November 14, 2001
Cholesterol Particle Size and Number Can Predict Heart
Attack, Says University of Pittsburgh Researcher at AHA Meeting
- The size and number of lipoproteins in the body can predict an
individual's risk of heart attack, particularly in women, reported a
University of Pittsburgh researcher at this week's American Heart
Association (AHA) meeting.
"The higher the number of small LDL particles, the greater the woman's
chances of a heart attack," said Lewis Kuller, M.D., professor and chair,
department of epidemiology, University of Pittsburgh Graduate School of
Public Health. "We found that heart attack risk was as much as 2.45 times
more likely for women who had the largest number of small LDL particles
compared to women who had the lowest number of small LDL particles."
These findings are strikingly important, as heart disease is the number- one
killer of women in the United States, and almost 60 percent of the people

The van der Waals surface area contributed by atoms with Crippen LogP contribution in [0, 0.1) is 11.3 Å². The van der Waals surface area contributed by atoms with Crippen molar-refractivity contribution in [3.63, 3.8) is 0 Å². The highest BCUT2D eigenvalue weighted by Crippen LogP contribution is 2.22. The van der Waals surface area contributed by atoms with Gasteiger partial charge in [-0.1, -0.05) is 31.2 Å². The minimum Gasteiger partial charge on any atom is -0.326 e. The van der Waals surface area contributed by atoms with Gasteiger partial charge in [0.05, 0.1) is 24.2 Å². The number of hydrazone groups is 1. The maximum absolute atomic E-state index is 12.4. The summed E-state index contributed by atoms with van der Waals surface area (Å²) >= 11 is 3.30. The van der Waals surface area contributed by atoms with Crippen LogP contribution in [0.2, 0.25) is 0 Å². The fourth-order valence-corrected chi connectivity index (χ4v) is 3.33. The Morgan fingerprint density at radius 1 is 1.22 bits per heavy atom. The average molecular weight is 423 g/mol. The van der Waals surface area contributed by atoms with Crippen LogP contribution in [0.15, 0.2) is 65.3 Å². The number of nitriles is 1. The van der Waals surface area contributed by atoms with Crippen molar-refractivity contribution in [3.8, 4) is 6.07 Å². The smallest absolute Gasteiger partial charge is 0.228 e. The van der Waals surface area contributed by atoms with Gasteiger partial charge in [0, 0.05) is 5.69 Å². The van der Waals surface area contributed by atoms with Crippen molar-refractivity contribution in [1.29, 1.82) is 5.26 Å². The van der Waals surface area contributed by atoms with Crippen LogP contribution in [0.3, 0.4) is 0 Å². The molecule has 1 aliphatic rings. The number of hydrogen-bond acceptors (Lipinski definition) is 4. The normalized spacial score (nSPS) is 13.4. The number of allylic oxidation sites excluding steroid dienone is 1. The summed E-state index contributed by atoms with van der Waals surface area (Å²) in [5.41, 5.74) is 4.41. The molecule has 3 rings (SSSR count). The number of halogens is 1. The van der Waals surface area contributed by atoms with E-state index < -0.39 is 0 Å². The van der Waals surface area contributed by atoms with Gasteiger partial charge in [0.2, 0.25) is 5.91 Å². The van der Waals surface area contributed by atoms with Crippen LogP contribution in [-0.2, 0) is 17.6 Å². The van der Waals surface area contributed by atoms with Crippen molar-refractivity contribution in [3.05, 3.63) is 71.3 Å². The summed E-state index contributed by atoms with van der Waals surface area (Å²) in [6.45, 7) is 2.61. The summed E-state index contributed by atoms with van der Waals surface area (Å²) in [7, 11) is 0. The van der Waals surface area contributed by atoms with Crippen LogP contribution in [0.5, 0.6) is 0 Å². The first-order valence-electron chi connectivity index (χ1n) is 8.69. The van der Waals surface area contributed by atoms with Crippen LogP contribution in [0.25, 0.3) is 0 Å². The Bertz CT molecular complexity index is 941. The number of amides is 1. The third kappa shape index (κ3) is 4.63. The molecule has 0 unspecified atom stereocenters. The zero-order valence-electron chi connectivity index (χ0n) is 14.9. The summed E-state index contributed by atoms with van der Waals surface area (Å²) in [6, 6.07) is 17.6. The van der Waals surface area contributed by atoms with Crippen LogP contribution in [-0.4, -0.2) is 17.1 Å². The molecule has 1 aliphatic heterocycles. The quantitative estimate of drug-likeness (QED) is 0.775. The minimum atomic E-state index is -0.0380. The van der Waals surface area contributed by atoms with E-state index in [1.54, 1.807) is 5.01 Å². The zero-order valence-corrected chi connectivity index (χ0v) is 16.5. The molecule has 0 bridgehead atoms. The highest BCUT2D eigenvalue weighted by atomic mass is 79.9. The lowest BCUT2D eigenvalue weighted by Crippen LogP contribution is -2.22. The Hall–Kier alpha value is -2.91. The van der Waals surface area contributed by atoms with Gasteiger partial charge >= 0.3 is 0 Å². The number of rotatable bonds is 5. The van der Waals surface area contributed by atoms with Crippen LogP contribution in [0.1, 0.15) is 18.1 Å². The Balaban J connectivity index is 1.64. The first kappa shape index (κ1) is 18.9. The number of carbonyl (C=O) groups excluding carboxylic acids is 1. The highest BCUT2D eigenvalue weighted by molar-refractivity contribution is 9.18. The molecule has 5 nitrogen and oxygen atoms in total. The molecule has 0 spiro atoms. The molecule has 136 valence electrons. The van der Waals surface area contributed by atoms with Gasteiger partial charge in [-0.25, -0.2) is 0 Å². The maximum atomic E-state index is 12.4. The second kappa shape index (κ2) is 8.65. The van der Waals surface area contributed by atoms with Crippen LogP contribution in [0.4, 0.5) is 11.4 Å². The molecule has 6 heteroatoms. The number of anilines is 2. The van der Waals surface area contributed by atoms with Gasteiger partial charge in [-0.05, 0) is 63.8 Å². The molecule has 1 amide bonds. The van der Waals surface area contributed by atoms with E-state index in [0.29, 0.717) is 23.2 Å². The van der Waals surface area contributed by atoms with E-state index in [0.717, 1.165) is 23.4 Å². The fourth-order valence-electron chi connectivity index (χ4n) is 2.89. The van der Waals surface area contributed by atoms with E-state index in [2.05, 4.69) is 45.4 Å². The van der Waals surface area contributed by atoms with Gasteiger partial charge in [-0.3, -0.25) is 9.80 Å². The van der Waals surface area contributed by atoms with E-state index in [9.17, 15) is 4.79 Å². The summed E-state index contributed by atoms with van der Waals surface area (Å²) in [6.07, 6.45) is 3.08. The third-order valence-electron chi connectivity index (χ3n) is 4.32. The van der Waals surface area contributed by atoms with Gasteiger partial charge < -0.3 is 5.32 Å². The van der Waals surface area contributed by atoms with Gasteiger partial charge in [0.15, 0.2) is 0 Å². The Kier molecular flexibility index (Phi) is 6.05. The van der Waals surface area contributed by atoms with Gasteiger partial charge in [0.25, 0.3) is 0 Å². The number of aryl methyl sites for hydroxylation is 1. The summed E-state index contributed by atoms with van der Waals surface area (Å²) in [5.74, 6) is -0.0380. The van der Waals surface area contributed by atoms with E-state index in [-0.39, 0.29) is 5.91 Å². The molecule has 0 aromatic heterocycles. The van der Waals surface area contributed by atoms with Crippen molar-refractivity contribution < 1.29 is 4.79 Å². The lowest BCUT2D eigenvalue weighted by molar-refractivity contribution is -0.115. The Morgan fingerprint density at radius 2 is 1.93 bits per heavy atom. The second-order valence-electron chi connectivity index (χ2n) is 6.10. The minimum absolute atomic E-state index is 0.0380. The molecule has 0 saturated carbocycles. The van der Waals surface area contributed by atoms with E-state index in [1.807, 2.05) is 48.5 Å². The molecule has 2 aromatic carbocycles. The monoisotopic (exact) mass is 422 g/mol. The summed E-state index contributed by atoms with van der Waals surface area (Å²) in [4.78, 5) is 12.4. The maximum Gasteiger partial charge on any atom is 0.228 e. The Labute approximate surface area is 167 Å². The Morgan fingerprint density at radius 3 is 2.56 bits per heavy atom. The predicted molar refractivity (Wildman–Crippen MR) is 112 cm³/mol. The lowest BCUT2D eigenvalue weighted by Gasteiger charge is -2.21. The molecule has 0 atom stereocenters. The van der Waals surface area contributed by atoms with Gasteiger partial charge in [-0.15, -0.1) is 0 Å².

who die of a heart attack die suddenly outside of a hospital.
By assessing this new marker, researchers believe that physicians may be in
a much better position to initiate therapy to reduce the risk of heart
attack or prevent atherosclerosis before it becomes full-blown disease. Dr.
Kuller points out that lipoprotein size and distribution can be improved not
only by drug therapy, but by diet and exercise as well for many individuals.
Dr. Kuller presented results of a study that evaluated lipoprotein size and
number from blood samples taken from 1,849 participants in the
Cardiovascular Health Study. The project evaluated stored blood samples from
patients who were followed for five to six years. Participants were aged 65
and older, with one group representing the controls, a second group that
ultimately experienced heart attack and a third group free of subclinical or
clinical cardiovascular disease.
Results showed that women who had experienced a heart attack had large
numbers of small LDL (low-density lipoprotein) particles. The association
was stronger in women than in men.
Small LDL particles are more likely than large particles to cause the
buildup of plaque along arterial walls. LDL cholesterol is often referred to
as "bad" cholesterol when compared with HDL (high-density lipoprotein), or
Although lipoproteins were once difficult and costly to measure, nuclear
magnetic resonance imaging technology (MRI) now makes an analysis of
lipoprotein size and number a relatively simple task.